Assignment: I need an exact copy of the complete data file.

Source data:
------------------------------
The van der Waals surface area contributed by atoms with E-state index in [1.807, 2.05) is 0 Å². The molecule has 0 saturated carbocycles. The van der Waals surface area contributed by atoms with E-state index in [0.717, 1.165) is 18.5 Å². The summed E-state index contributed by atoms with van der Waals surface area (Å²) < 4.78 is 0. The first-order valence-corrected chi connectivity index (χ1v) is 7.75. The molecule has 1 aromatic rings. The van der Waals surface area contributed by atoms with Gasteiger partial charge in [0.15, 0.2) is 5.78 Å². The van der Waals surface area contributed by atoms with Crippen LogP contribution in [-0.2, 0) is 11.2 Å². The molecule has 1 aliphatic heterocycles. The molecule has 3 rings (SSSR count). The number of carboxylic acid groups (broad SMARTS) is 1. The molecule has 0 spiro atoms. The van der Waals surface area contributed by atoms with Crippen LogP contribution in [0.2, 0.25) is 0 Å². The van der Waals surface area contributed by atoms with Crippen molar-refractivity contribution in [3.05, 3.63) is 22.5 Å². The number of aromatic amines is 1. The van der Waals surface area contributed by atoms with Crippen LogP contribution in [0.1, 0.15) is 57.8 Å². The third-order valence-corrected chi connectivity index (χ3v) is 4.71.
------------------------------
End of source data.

The van der Waals surface area contributed by atoms with E-state index in [1.807, 2.05) is 0 Å². The molecule has 0 saturated carbocycles. The van der Waals surface area contributed by atoms with E-state index in [0.717, 1.165) is 18.5 Å². The summed E-state index contributed by atoms with van der Waals surface area (Å²) < 4.78 is 0. The first-order valence-corrected chi connectivity index (χ1v) is 7.75. The molecule has 1 aromatic rings. The van der Waals surface area contributed by atoms with Gasteiger partial charge in [0.15, 0.2) is 5.78 Å². The van der Waals surface area contributed by atoms with Crippen LogP contribution in [-0.2, 0) is 11.2 Å². The molecule has 1 aliphatic heterocycles. The molecule has 3 rings (SSSR count). The number of carboxylic acid groups (broad SMARTS) is 1. The molecule has 0 spiro atoms. The van der Waals surface area contributed by atoms with Crippen LogP contribution in [0.2, 0.25) is 0 Å². The van der Waals surface area contributed by atoms with Crippen molar-refractivity contribution in [3.05, 3.63) is 22.5 Å². The number of aromatic amines is 1. The van der Waals surface area contributed by atoms with Crippen LogP contribution in [0.1, 0.15) is 57.8 Å². The third-order valence-corrected chi connectivity index (χ3v) is 4.71.